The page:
Staff value each child as an individual and teach them about festivals and celebrations, modelling differences in people. This helps children to develop respect towards those who may be different from themselves and prepares children for life in modern Britain.Physical skills are well developed in the nursery.

Children develop their gross motor skills and coordination, such as by crawling through a tunnel and pushing themselves along on ride-on toys. They develop their fine motor skills as they thread ribbon over and under a hoop.Staff value communication and language and have implemented strategies to strengthen this across the nursery.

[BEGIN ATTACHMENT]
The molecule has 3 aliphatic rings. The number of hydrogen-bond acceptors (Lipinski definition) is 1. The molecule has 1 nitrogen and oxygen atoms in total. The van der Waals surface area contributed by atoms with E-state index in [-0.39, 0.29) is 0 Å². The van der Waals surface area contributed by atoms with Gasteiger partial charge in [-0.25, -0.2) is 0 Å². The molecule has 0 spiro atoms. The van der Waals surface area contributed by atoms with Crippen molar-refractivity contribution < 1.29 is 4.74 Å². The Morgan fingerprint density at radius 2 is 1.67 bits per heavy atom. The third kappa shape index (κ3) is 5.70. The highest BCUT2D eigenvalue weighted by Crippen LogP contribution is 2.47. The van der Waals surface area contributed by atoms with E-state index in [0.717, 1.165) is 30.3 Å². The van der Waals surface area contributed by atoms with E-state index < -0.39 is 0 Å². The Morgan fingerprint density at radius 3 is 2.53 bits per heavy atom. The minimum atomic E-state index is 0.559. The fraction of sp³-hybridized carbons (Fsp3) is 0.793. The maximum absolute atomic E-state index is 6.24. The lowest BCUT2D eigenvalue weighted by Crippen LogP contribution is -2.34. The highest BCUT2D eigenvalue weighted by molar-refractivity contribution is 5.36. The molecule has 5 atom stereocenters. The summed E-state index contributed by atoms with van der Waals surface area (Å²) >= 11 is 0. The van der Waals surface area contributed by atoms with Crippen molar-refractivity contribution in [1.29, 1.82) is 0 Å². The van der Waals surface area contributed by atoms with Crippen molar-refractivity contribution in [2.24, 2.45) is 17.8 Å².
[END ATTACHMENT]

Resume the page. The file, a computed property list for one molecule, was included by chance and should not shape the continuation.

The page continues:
They plan small-group times and model vocabulary effectively. However, at times, staff do not give children the opportunity to join in with this vocabulary and, occasionally, children are not given adequate time to respond.


The arrangements for safeguarding are effective.

Staff can identify signs and symptoms that may indicate that a child is at risk of harm. Staff understand their responsibility to protect children. They know what to do if they have concerns about the welfare of a child or about the conduct of a member of staff.

Staff complete risk assessments to ensure that all areas are safe for children to use. They complete regular fire drills.

What does the setting need to do to improve?

To further improve the quality of the early years provision, the provider should: nimprove the organisation of planned group activities to ensure that all children fully engage in and benefit from them support staff to raise the quality of their interactions with children so that they extend children's communication and language skills even further.

  Compare to
nearby nurseries